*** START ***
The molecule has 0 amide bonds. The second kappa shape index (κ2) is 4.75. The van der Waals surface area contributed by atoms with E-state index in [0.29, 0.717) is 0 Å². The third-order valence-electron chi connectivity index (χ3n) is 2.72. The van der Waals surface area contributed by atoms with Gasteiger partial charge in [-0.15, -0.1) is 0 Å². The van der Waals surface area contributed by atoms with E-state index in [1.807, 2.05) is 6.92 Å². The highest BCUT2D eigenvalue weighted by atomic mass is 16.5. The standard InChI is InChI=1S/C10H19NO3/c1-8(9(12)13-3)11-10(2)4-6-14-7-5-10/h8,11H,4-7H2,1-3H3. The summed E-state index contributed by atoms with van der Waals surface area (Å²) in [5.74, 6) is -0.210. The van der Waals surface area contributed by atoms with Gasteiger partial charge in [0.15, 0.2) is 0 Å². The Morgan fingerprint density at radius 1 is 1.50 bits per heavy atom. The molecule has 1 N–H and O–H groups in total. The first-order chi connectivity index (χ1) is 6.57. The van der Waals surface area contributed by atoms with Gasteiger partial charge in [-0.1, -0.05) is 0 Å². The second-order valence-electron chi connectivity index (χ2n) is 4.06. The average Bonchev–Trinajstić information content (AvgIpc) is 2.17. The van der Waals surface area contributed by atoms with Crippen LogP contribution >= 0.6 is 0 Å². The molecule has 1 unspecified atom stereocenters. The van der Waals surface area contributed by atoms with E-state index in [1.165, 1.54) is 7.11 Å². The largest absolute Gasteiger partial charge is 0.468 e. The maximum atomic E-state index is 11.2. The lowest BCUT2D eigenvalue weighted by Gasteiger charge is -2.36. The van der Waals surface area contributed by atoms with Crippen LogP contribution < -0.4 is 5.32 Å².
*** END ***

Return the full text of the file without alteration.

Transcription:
The molecule has 0 amide bonds. The second kappa shape index (κ2) is 4.75. The van der Waals surface area contributed by atoms with E-state index in [0.29, 0.717) is 0 Å². The third-order valence-electron chi connectivity index (χ3n) is 2.72. The van der Waals surface area contributed by atoms with Gasteiger partial charge in [-0.15, -0.1) is 0 Å². The van der Waals surface area contributed by atoms with E-state index in [1.807, 2.05) is 6.92 Å². The highest BCUT2D eigenvalue weighted by atomic mass is 16.5. The standard InChI is InChI=1S/C10H19NO3/c1-8(9(12)13-3)11-10(2)4-6-14-7-5-10/h8,11H,4-7H2,1-3H3. The summed E-state index contributed by atoms with van der Waals surface area (Å²) in [5.74, 6) is -0.210. The van der Waals surface area contributed by atoms with Gasteiger partial charge in [0.15, 0.2) is 0 Å². The Morgan fingerprint density at radius 1 is 1.50 bits per heavy atom. The molecule has 1 N–H and O–H groups in total. The first-order chi connectivity index (χ1) is 6.57. The van der Waals surface area contributed by atoms with Gasteiger partial charge in [-0.1, -0.05) is 0 Å². The second-order valence-electron chi connectivity index (χ2n) is 4.06. The average Bonchev–Trinajstić information content (AvgIpc) is 2.17. The van der Waals surface area contributed by atoms with Crippen LogP contribution >= 0.6 is 0 Å². The molecule has 1 unspecified atom stereocenters. The van der Waals surface area contributed by atoms with E-state index in [1.165, 1.54) is 7.11 Å². The largest absolute Gasteiger partial charge is 0.468 e. The maximum atomic E-state index is 11.2. The lowest BCUT2D eigenvalue weighted by Gasteiger charge is -2.36. The van der Waals surface area contributed by atoms with Crippen LogP contribution < -0.4 is 5.32 Å².